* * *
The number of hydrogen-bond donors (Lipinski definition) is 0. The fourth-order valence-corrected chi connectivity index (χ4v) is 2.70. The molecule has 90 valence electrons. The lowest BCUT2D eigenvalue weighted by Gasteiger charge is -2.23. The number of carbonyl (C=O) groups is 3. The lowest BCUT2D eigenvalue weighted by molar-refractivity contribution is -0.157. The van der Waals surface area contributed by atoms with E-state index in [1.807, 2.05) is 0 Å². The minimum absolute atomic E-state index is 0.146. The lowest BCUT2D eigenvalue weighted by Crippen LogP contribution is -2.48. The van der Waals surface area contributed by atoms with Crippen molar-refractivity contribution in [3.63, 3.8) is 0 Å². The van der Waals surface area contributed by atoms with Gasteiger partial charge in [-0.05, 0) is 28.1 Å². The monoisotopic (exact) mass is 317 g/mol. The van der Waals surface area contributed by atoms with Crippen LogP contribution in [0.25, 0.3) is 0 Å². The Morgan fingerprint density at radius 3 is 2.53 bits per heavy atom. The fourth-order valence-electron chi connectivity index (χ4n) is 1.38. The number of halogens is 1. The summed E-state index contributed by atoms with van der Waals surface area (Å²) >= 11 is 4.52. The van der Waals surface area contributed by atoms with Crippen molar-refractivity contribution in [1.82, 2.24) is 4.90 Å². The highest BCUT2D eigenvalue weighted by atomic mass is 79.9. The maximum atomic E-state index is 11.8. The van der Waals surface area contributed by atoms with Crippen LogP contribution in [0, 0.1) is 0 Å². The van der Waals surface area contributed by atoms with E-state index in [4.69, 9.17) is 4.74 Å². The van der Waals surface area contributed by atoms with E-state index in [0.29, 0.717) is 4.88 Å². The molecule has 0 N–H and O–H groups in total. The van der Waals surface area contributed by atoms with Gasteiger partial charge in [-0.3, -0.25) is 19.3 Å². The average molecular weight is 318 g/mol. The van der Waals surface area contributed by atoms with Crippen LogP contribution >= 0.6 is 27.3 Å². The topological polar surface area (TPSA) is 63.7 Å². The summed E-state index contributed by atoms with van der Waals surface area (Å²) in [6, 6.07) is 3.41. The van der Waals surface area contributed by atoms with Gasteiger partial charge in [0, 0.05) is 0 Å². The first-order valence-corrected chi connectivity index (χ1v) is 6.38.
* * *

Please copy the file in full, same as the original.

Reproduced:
The number of hydrogen-bond donors (Lipinski definition) is 0. The fourth-order valence-corrected chi connectivity index (χ4v) is 2.70. The molecule has 90 valence electrons. The lowest BCUT2D eigenvalue weighted by Gasteiger charge is -2.23. The number of carbonyl (C=O) groups is 3. The lowest BCUT2D eigenvalue weighted by molar-refractivity contribution is -0.157. The van der Waals surface area contributed by atoms with E-state index in [1.807, 2.05) is 0 Å². The minimum absolute atomic E-state index is 0.146. The lowest BCUT2D eigenvalue weighted by Crippen LogP contribution is -2.48. The van der Waals surface area contributed by atoms with Crippen molar-refractivity contribution in [3.63, 3.8) is 0 Å². The van der Waals surface area contributed by atoms with Gasteiger partial charge in [-0.05, 0) is 28.1 Å². The monoisotopic (exact) mass is 317 g/mol. The van der Waals surface area contributed by atoms with Crippen LogP contribution in [0.25, 0.3) is 0 Å². The Morgan fingerprint density at radius 3 is 2.53 bits per heavy atom. The fourth-order valence-electron chi connectivity index (χ4n) is 1.38. The number of halogens is 1. The summed E-state index contributed by atoms with van der Waals surface area (Å²) >= 11 is 4.52. The van der Waals surface area contributed by atoms with Crippen molar-refractivity contribution in [1.82, 2.24) is 4.90 Å². The highest BCUT2D eigenvalue weighted by atomic mass is 79.9. The maximum atomic E-state index is 11.8. The van der Waals surface area contributed by atoms with Crippen LogP contribution in [0, 0.1) is 0 Å². The van der Waals surface area contributed by atoms with E-state index in [4.69, 9.17) is 4.74 Å². The van der Waals surface area contributed by atoms with E-state index in [0.29, 0.717) is 4.88 Å². The molecule has 0 N–H and O–H groups in total. The van der Waals surface area contributed by atoms with Gasteiger partial charge in [-0.3, -0.25) is 19.3 Å². The average molecular weight is 318 g/mol. The van der Waals surface area contributed by atoms with Crippen LogP contribution >= 0.6 is 27.3 Å². The topological polar surface area (TPSA) is 63.7 Å². The summed E-state index contributed by atoms with van der Waals surface area (Å²) in [6, 6.07) is 3.41. The van der Waals surface area contributed by atoms with Gasteiger partial charge in [0, 0.05) is 0 Å². The first-order valence-corrected chi connectivity index (χ1v) is 6.38.